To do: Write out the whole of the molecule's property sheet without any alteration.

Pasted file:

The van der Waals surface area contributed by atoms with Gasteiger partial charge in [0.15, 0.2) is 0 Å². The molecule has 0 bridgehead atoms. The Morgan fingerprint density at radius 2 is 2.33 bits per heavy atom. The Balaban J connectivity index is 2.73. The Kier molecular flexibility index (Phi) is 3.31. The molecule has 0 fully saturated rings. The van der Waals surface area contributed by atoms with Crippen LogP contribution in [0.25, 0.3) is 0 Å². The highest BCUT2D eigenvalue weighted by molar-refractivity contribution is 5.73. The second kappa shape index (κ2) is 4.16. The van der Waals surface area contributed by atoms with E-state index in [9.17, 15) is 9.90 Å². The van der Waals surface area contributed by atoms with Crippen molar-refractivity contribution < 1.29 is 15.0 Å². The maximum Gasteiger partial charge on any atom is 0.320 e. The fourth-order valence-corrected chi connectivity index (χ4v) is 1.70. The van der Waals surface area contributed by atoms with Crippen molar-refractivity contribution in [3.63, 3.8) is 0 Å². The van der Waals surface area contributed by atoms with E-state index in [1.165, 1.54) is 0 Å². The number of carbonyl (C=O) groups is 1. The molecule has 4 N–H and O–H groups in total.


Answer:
The van der Waals surface area contributed by atoms with Gasteiger partial charge in [0.15, 0.2) is 0 Å². The molecule has 0 bridgehead atoms. The Morgan fingerprint density at radius 2 is 2.33 bits per heavy atom. The Balaban J connectivity index is 2.73. The Kier molecular flexibility index (Phi) is 3.31. The molecule has 0 fully saturated rings. The van der Waals surface area contributed by atoms with Crippen LogP contribution in [0.25, 0.3) is 0 Å². The highest BCUT2D eigenvalue weighted by molar-refractivity contribution is 5.73. The second kappa shape index (κ2) is 4.16. The van der Waals surface area contributed by atoms with E-state index in [9.17, 15) is 9.90 Å². The van der Waals surface area contributed by atoms with Crippen molar-refractivity contribution < 1.29 is 15.0 Å². The maximum Gasteiger partial charge on any atom is 0.320 e. The fourth-order valence-corrected chi connectivity index (χ4v) is 1.70. The van der Waals surface area contributed by atoms with Crippen molar-refractivity contribution in [3.63, 3.8) is 0 Å². The van der Waals surface area contributed by atoms with E-state index in [1.165, 1.54) is 0 Å². The number of carbonyl (C=O) groups is 1. The molecule has 4 N–H and O–H groups in total.